The lyrics reflect domestic bliss celebrating his rural life with his then-wife Janet "Planet" Rigsbee. Most of the songs on the album were written in Woodstock, NY, but the couple moved to Marin County, CA before recording it.
Recording began at the Wally Heider Studios, San Francisco. Morrison finished the album Columbia Studios.
6. "You Are The Sunshine Of My Life"—Stevie Wonder (1972)
"You Are the Sunshine of My Life," was the second single from Stevie Wonder's 1972 album, Talking Book. It was his third number-one single. It won him a Grammy Award for Best Male Pop Vocal Performance.
The first two lines of the song are sung, not by Wonder, but by Jim Gilstrap. Lani Groves sings the next two lines. The two of them, along with Gloria Barley, provide backing vocals for the rest of the song.
The single version of the song is a little different from the one on the album. Horns were added to the mix.
The song was inspired by Syreeta Wright, who was Stevie Wonder's wife at the time. He expresses his undying devotion, and remembers why he loves her and always will.
It didn't work out that way. The couple soon divorced, but love shined brightly while it lasted, and we still have this beautiful song.
7. "You Are So Beautiful"—Joe Cocker (1974)
"You Are So Beautiful" was written by Billy Preston and Bruce Fisher. It was first released in 1974 on Preston's ninth studio album, The Kids & Me.
Later the same year, Joe Cocker released his own version of the song on his album, I Can Stand a Little Rain. It became one of his Joe Cocker's biggest hits.
8. "Fooled Around and Fell in Love"—Elvin Bishop (1975)
Elvin Bishop wrote and played guitar on "Fooled Around and Fell in Love." It made it's debut on his 1975 album Struttin' My Stuff, and was released as a single the following year.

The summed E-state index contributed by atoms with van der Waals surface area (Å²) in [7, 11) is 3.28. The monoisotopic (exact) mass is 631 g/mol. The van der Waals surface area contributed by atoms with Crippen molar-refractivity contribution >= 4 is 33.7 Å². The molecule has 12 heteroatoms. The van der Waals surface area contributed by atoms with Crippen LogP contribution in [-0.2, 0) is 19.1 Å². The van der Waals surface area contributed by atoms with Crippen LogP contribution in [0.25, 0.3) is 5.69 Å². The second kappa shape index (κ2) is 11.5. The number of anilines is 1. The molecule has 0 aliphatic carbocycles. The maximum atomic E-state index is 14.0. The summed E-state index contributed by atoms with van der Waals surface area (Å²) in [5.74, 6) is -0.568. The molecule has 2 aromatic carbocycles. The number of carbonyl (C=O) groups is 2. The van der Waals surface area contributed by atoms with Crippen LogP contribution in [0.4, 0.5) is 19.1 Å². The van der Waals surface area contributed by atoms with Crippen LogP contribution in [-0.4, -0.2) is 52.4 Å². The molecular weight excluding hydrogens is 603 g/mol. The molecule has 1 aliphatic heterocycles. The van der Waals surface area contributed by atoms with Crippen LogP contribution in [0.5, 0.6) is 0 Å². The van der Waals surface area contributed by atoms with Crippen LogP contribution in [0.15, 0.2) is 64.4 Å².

Bishop had a background singer in his band, Mickey Thomas, sing the song on the album. He felt that his own voice could not do the song justice.
Maybe he made the right call, because the song went to #3 on the Billboard Hot 100 in May 1976.
Thomas later became the lead singer with Jefferson Starship.
9. "Love Will Keep Us Together"—Captain and Tennille (1975)
The first hit single for kitchy 70s duo, Captain and Tennille was a cover of Neil Sedaka and Howard Greenfield's "Love Will Keep Us Together."
The song went to No. 1 on the Billboard Hot 100 singles chart nine weeks after its debut in 1975, and it went on to win the Grammy Award for Record of the Year.
This is not normally my kind of music, but it was so popular, it was hard to avoid back in its day. It does evoke strong memories of that time period, and it's a pretty catchy tune.
10. "Wonderful Tonight"—Eric Clapton (1977)
"Wonderful Tonight" is a sweet ballad written by Eric Clapton. It was included on Clapton's 1977 album, Slowhand.
This is the second song by him to be inspired by Pattie Boyd. This time though, she was his wife, and he was happily in love. It is said that Clapton composed the song while he was waiting for her to get ready to go out.
11. "Just the Way You Are"—Billy Joel (1977)
In 1977, Billy Joel released his album, The Stranger. "Just the Way You Are" was the lead single. It was his first critical and commercial success.
Billy Joel has said he dislikes the song, which he describes as a "chick song." He even refuses to play it in concert anymore. Apparently he associates it with his first marriage, which ended very badly. I hope he doesn't stop playing "Uptown Girl" because of Christie Brinkley.
Since I'm a "chick," I guess it's natural that I should like the song. Since half of the population, and many of Joel's fans are too, it doesn't seem like such a bad thing.
I especially love the lyric:
"I don't want clever conversation
I never want to work that hard
I just want someone that I can talk to
I want you just the way you are"
© 2019 Sherry Hewins